PowerPoint 2008 for Mac Essential Training
Illustration by Richard Downs

Creating PowerPoint pictures


From:

PowerPoint 2008 for Mac Essential Training

with David Rivers

Video: Creating PowerPoint pictures

In the previous lesson we saw just how easy it is to send our presentation directly to iPhoto, a brand new feature here in PowerPoint 2008 on the Mac. What happens though, if you want to share your presentation with someone, you want to protect it, so you do not want to give them the actual PowerPoint presentation but they do not have iPhoto or maybe you do not use iPhoto, and you still want to be able to share your presentation' Well, in that case, you might want to do something similar to saving the iPhoto and that is to save your presentation as a bunch of pictures, each of the slides in your presentation will become a graphic image.
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  1. 47s
    1. Welcome
      47s
  2. 25m 17s
    1. Starting PowerPoint
      4m 23s
    2. Understanding the interface
      9m 44s
    3. Opening and closing presentations
      4m 4s
    4. Navigating presentations
      7m 6s
  3. 38m 28s
    1. Creating new presentations
      8m 54s
    2. Adding and removing slides
      7m 59s
    3. Rearranging slides
      4m 23s
    4. Saving presentations
      7m 23s
    5. Opening other files in PowerPoint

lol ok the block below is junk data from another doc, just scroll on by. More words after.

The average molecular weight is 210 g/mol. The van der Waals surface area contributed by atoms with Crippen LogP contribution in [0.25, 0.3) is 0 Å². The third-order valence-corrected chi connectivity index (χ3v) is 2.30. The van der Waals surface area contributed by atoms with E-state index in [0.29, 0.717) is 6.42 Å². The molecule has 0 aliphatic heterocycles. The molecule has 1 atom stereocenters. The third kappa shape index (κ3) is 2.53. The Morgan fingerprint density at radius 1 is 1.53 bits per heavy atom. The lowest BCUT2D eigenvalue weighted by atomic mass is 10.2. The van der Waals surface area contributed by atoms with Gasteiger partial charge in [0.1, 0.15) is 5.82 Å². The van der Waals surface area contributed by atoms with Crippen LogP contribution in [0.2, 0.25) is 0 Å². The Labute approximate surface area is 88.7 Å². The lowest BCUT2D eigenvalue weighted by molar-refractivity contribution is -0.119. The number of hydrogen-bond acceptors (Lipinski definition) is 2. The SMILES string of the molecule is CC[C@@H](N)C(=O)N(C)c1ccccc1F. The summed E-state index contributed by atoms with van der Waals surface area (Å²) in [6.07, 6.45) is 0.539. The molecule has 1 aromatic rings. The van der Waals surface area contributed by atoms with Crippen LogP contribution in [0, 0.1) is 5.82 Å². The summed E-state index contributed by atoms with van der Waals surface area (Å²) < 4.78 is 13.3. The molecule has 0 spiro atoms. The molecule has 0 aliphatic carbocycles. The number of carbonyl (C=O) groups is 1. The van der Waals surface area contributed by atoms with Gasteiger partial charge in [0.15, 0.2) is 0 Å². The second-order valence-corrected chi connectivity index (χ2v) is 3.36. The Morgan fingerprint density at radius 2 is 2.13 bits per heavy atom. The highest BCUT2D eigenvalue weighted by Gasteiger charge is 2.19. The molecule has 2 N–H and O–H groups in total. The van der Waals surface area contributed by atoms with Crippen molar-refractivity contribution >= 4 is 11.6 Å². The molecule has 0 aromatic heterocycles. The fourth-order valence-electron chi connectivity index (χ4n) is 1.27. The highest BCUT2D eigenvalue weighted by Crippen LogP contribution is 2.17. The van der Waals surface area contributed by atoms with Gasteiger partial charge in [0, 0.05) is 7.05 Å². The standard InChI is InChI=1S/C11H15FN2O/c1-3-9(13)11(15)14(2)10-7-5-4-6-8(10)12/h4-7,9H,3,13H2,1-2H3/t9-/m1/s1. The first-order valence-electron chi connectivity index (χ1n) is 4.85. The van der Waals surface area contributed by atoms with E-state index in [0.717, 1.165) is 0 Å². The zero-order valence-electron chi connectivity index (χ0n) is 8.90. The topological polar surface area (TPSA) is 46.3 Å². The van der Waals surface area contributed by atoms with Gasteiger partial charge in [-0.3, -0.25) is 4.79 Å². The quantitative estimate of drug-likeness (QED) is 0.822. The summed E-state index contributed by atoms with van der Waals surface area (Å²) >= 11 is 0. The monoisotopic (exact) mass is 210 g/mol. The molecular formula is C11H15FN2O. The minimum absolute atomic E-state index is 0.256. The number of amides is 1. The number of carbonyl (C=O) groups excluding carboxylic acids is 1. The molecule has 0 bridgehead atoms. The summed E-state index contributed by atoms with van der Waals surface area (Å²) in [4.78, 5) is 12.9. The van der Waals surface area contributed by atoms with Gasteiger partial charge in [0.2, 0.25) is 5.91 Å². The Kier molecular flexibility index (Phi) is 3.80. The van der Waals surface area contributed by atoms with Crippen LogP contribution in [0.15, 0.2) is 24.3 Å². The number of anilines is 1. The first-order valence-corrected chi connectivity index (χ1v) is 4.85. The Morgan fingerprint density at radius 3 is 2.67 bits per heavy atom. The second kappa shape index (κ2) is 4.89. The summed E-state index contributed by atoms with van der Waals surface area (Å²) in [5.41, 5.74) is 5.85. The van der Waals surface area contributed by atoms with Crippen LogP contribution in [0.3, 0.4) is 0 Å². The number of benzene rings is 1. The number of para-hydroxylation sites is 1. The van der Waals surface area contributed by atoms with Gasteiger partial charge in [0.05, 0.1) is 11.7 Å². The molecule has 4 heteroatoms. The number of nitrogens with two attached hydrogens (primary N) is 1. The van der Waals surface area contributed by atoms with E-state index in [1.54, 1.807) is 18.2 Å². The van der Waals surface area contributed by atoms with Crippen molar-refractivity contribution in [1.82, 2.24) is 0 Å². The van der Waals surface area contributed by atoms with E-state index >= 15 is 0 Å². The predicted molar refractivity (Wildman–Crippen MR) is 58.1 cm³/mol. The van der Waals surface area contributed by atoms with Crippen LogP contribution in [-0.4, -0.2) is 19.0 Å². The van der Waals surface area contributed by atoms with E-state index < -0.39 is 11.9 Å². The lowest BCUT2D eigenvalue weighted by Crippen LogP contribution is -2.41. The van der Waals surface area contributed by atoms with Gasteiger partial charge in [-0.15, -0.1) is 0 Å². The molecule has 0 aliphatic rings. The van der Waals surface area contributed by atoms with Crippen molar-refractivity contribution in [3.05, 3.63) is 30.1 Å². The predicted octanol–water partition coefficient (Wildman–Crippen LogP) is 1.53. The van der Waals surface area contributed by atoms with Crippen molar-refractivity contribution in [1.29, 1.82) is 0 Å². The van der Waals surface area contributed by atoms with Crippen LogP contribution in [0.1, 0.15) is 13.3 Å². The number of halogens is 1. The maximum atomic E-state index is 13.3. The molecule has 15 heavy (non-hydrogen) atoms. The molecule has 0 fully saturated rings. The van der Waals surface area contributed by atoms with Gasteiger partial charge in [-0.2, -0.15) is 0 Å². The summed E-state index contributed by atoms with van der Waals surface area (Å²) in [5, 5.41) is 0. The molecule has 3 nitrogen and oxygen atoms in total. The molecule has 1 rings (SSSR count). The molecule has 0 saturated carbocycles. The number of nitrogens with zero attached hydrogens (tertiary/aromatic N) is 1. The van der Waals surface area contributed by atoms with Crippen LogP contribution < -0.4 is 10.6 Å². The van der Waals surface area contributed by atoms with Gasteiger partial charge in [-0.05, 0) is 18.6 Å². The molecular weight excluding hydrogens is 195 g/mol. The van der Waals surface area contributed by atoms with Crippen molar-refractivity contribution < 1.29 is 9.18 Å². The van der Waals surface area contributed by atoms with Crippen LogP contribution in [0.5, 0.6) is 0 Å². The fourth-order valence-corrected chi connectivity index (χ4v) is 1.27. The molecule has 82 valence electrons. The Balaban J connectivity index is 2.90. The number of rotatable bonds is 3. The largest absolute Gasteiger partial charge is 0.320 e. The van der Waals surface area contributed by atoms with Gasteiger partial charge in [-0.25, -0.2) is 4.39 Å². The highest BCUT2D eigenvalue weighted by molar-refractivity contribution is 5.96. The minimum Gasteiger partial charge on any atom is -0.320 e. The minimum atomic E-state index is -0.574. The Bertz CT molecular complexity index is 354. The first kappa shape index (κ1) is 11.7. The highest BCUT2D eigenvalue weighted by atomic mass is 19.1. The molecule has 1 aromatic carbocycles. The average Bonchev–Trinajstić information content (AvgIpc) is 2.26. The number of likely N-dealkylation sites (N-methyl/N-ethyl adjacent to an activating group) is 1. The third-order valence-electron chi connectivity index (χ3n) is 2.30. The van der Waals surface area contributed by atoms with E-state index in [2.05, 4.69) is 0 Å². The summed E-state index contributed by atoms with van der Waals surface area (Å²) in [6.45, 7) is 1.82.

4m 36s
    6. Checking compatibility
      5m 13s
  4. 26m 59s
    1. Previewing printouts in Tiger
      7m 40s
    2. Previewing printouts in Leopard
      2m 55s
    3. Using Print and Quick Print
      5m 38s
    4. Setting print options
      10m 46s
  5. 1h 11m
    1. Using Page Setup
      4m 53s
    2. Using themes
      5m 31s
    3. Applying effects to themes
      6m 31s
    4. Using background styles
      8m 54s
    5. Using color schemes
      6m 25s
    6. Using font schemes
      5m 31s
    7. Creating custom themes
      6m 55s
    8. Working with slide layouts
      8m 11s
    9. Working with slide masters
      11m 46s
    10. Working with headers and footers
      6m 56s
  6. 58m 34s
    1. Using text slides
      5m 49s
    2. Formatting text
      8m 55s
    3. Adding text to slides
      4m 27s
    4. Changing character direction
      4m 38s
    5. Changing spacing and indents
      9m 25s
    6. Aligning text
      4m 45s
    7. Bullets and numbering
      10m 17s
    8. Working in Outline mode
      3m 51s
    9. Using Find and Replace
      6m 27s
  7. 27m 57s
    1. Checking spelling
      6m 14s
    2. Finding synonyms
      4m 57s
    3. Other reference tools
      7m 1s
    4. Other document proofing options
      9m 45s
  8. 1h 14m
    1. Inserting pictures and clip art
      8m 42s
    2. Modifying pictures
      14m 18s
    3. Drawing objects
      12m 52s
    4. Using SmartArt
      13m 27s
    5. Using WordArt
      8m 39s
    6. Using sound
      9m 34s
    7. Using video
      7m 10s
  9. 43m 10s
    1. Inserting tables
      8m 41s
    2. Editing and formatting tables
      8m 47s
    3. Inserting charts
      12m 11s
    4. Editing charts and data
      13m 31s
  10. 25m 4s
    1. Arranging and grouping objects
      7m 12s
    2. Animating objects
      12m 2s
    3. Using slide transitions
      5m 50s